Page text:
Homeless Karma

Laura Brown, Dignity Village

first published in Everyday Revolutions


The girl all dressed in gothic black, wearing a silver spiked collar and spiked piercings throughout her face, dangling chains from her belt loops and tattoos crawling out her sleeves, was sitting cross-legged on the downtown sidewalk when I crossed her black-cat path. She said to me, "Spare any change for the rude and obnoxious?" Another day, a homeless man asked me for spare change for a bite to eat. I told him I was homeless also and all the near-by places he could get a good free meal. He barely had the patience to listen to my suggestions, anxious to move on to the next prospect for the change he’d need for a beer maybe. Judgemental of me to assume this, I know, but more likely than not, true. If I have any change, I’d much rather give it to the honest person who asks me if I have any spare change for a beer. What is a panhandler anyway? Is it the man who beats on upside-down plastic buckets with drumsticks on the corner? Is it the man who asks for spare change and then hollers obscenities at you when you decline? Is it the old woman who asks for change to do her laundry? Is it the family who sits quietly, holding a sign reading, "Homeless. Anything Helps." Or is it, possibly, the hungry politician who solicits donations for his campaign fund? Think about it, dwell on it awhile, then do what your heart tells you is right. Generosity is exchange is karma is your heart.


The most generous folks I’ve met during this past year of homelessness (residentially challenged) are other homeless or low-income (financially challenged) folks like myself. They are the ones who often generously share what little they have, sometimes even giving what they can’t spare. Often it is worth it for a knowing and understanding hug, smile, nod, without looking for payment or a tax relief, or glory in the eyes of others for what they’ve done or given. There is a certain understanding among most homeless street people, a camaraderie and knowing kinship in this growing community that can be matched by no other group. We look after each others’ belongings, we give a blanket, a razor, a cigarette, a tee shirt in the summer and a sweat shirt in the winter. When one of us is stopped, searched, harassed or awoken by the "Bumble Bees" or "Bikes," we stay nearby to make sure our friends are safe and treated fair and just. We often try to sleep in well-lit places, in groups of various sizes, for safety. We take newcomers to the streets where they can find food boxes, soup lines, clothes and hygiene, medical and dental, and so on. No resource list can match a seasoned homeless person. I have seen several dozen actions on the streets that have touched my heart so dearly, in a population where loneliness, frustration, despair, and hopelessness abounds, but the bright spot in all our lives is each other. We ask nothing, do as much as we can, knowing only that karma is real. A given up extra pair of tennis shoes in the summer may come back to us as a warm pair of boots in December. You never know really how your actions affect another. We can begin to understand though by giving up preconceived notions of what’s enough. I learned this the day my sister arrived at Dignity Village.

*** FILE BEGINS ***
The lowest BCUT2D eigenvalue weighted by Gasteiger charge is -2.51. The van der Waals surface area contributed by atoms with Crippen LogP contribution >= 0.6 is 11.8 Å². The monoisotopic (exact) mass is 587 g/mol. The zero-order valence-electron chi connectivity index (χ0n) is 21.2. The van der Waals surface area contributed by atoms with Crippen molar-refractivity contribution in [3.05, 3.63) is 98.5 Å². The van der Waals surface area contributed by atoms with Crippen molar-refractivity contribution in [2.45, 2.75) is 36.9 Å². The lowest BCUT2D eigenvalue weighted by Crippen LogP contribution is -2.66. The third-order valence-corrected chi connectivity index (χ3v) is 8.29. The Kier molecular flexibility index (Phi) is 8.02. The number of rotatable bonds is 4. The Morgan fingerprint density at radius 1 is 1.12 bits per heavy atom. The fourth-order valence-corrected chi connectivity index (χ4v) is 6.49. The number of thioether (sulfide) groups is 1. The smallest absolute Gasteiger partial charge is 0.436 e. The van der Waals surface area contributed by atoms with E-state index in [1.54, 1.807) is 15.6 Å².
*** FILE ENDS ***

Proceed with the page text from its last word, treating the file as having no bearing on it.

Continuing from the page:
I knew she would pull up in her fancy little SUV, I just knew it. I walked to the entrance of my homeless village to greet her. Her hair was beautiful, salon dyed and styled, and I tried to smooth down my graying and out of control curls as best I could. Her nails were long and sleek, shiny with color and sparkle of Rhinestone jewel for accent. I threw my arms around my sister quickly so she wouldn’t see the dirt under the short, broken nails. Her clothes were clean-smelling and stylish, pressed to perfection. She was looking fabulous. I was glad I’d borrowed a pretty blouse from a sympathetic villager friend for the occasion. My sister told me about her home with a balcony in a beautiful setting. I told her as little about my pallet, plywood and tarp structure as possible. She brought me gifts of clothes, fancy smelling body oils and lotions. She bought me tailor made cigarettes and took me to the Greyhound races where she bought me a prime rib dinner. I had only my time, humor and love to offer her in return. At dinner, where I was feeling embarrassed about my circumstances and somewhat humiliated, (by no fault of my sister) she said something to me that blew me away. She said that she was jealous of me. ME!! Jealous of me? She said how nice to must be to be totally free…free of mortgages and car payments. She was jealous of my freedom to go where ever I want, whenever I want to, to experience the things I’ve experienced, and to be free of all the ties that bind. Suddenly, I loved my sister as never before because in her way, she made me feel suddenly rich, very rich indeed.